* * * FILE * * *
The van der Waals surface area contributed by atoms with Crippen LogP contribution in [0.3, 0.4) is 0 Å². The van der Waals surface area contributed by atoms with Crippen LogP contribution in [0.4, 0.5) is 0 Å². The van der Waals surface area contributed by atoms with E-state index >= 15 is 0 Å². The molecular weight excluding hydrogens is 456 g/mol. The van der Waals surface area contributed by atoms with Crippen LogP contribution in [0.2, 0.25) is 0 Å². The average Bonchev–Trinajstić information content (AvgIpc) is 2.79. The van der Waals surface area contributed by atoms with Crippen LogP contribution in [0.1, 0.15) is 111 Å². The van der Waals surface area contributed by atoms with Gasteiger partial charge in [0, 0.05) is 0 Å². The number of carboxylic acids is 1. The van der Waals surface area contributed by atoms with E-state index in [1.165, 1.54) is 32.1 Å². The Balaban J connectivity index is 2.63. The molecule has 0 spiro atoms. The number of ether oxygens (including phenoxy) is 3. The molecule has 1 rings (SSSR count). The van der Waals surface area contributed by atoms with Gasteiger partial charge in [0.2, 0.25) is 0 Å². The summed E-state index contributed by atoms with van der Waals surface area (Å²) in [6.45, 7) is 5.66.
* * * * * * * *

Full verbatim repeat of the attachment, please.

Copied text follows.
The van der Waals surface area contributed by atoms with Crippen LogP contribution in [0.3, 0.4) is 0 Å². The van der Waals surface area contributed by atoms with Crippen LogP contribution in [0.4, 0.5) is 0 Å². The van der Waals surface area contributed by atoms with E-state index >= 15 is 0 Å². The molecular weight excluding hydrogens is 456 g/mol. The van der Waals surface area contributed by atoms with Crippen LogP contribution in [0.2, 0.25) is 0 Å². The average Bonchev–Trinajstić information content (AvgIpc) is 2.79. The van der Waals surface area contributed by atoms with Crippen LogP contribution in [0.1, 0.15) is 111 Å². The van der Waals surface area contributed by atoms with Gasteiger partial charge in [0, 0.05) is 0 Å². The number of carboxylic acids is 1. The van der Waals surface area contributed by atoms with E-state index in [1.165, 1.54) is 32.1 Å². The Balaban J connectivity index is 2.63. The molecule has 0 spiro atoms. The number of ether oxygens (including phenoxy) is 3. The molecule has 1 rings (SSSR count). The van der Waals surface area contributed by atoms with Gasteiger partial charge in [0.2, 0.25) is 0 Å². The summed E-state index contributed by atoms with van der Waals surface area (Å²) in [6.45, 7) is 5.66.